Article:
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armstrng2141finl - 2.141 Term Project Pump Fault Detection...

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2.141 Term Project Pump Fault Detection and Diagnosis (FDD) Based on Electrical Startup Transient 2002.12.12 Peter Armstrong The repeatability of start transients for a typical 3-phase, single speed HVAC pump is illustrated in Figure 1. The plot shows six smoothed 1 time histories of phase-to-neutral power observed on the A-phase. We wish to model the system (or as much of it as necessary) to explore the possibility of using this relatively easily observed signal [Laughman] as a basis for fault detection and diagnosis. Figure 1. 50-hp chilled water pump startup, A-phase power, 120Hz sampling, 6 repetitions A common approach to fault detection and diagnosis is to model the target system, then simulate its behavior under various conditions. After the correctly functioning system has been characterized, various faults can be modeled and the simulations repeated. At this point there are two possible paths. One is to find distinctive features of the responses that can be associated with each fault. This may be difficult. The other approach is to use the simulation results to see if system parameters, changes in which might be associated with various faults, can be estimated from the responses. This is also difficult. In either case, the first step is to model the system in order to better understand it, to find out how it responds under various conditions—special excitations as well as typical—and to learn if the responses contain information that could be used to identify faults or nascent failure by one of the two diagnostic paths. At some point, real data is needed to test detection and diagnostic procedures. Since we already have measured responses of a real system, the main goals of this term project have been to understand the system and develop a verifiable model, i.e. a model that reproduces the measured responses. System Overview . The main elements of the system to be modeled are the power source, motor, pump, and hydraulic load. Inertances and resistances are likely to be important determinants of startup behavior. For example, on the electrical side, inrush current is governed by source [Shaw, 2000] and stator resistances and inductances. The inrush current time constant is likely to be small compared to other system time constants. The flow transient is governed, in the fluid 1 by a “spectral envelope” filter (Appendix A)—a low-pass filter found [Leeb] useful in categorizing the start transient signatures of individual electric loads of buildings and other energy-using facilities. Children's Court 17 June P4, 6 reps 0 2000 4000 6000 8000 10000 12000 14000 16000 18000 20000 22000 1 13 25 37 49 61 73 85 97 109 121 133 145 157 169 181 193 Time (1s/tick) signal (A-phase A) 1 2 3 4 5 6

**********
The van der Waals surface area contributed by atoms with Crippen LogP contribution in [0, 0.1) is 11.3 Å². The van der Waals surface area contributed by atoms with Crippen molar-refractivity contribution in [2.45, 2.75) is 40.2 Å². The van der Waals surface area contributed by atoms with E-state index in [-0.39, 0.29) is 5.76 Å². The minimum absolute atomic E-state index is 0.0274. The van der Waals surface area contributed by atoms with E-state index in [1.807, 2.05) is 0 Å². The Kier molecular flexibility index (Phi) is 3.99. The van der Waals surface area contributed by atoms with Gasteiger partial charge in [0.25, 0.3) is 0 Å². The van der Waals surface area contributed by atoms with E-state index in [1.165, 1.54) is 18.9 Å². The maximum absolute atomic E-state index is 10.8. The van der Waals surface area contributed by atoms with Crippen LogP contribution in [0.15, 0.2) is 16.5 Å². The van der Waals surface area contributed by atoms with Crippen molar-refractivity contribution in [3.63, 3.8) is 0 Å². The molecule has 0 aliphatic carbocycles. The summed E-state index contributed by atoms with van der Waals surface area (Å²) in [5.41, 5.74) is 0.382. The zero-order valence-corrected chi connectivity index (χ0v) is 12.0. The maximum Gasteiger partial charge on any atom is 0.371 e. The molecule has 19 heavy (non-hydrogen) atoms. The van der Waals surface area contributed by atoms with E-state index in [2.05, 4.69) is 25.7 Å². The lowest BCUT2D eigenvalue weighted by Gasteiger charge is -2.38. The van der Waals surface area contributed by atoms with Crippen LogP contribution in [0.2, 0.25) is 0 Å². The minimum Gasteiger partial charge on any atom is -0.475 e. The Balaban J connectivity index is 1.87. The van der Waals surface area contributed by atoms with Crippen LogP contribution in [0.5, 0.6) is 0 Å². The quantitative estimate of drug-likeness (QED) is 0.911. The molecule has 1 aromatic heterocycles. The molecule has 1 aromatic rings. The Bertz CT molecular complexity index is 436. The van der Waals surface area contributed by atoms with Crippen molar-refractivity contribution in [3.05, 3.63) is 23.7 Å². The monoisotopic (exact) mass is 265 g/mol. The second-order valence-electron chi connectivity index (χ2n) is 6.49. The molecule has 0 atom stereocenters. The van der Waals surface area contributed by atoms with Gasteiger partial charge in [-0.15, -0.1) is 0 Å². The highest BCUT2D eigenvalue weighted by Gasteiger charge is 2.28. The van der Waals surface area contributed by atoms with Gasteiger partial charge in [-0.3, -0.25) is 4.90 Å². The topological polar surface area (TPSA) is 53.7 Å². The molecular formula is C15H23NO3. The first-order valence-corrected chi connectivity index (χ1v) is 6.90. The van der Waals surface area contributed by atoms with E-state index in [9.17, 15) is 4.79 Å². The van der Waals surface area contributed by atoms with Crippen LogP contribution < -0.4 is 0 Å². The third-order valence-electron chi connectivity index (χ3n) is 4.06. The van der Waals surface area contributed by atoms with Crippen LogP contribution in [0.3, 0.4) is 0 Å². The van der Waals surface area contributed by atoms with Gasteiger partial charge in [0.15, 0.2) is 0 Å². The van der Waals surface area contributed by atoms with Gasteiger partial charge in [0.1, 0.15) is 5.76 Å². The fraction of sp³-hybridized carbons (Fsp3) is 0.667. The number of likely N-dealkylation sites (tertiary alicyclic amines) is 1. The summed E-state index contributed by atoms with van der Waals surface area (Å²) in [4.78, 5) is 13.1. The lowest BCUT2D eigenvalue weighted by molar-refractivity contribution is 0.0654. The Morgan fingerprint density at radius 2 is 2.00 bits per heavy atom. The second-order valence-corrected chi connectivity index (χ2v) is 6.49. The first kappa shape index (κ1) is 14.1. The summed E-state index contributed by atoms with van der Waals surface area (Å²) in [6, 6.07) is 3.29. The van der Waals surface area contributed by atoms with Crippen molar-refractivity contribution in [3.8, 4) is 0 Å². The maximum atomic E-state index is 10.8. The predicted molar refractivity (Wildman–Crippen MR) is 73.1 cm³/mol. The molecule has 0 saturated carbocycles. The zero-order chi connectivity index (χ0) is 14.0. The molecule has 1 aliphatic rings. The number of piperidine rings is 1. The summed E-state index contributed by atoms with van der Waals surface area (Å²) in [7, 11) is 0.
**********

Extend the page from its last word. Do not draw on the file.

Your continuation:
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Armstrong 2/29 domain, by inertances and resistances in the piping circuit; it may, depending on coupling and relative time scales, be significantly affected by motor and pump rotor inertances.
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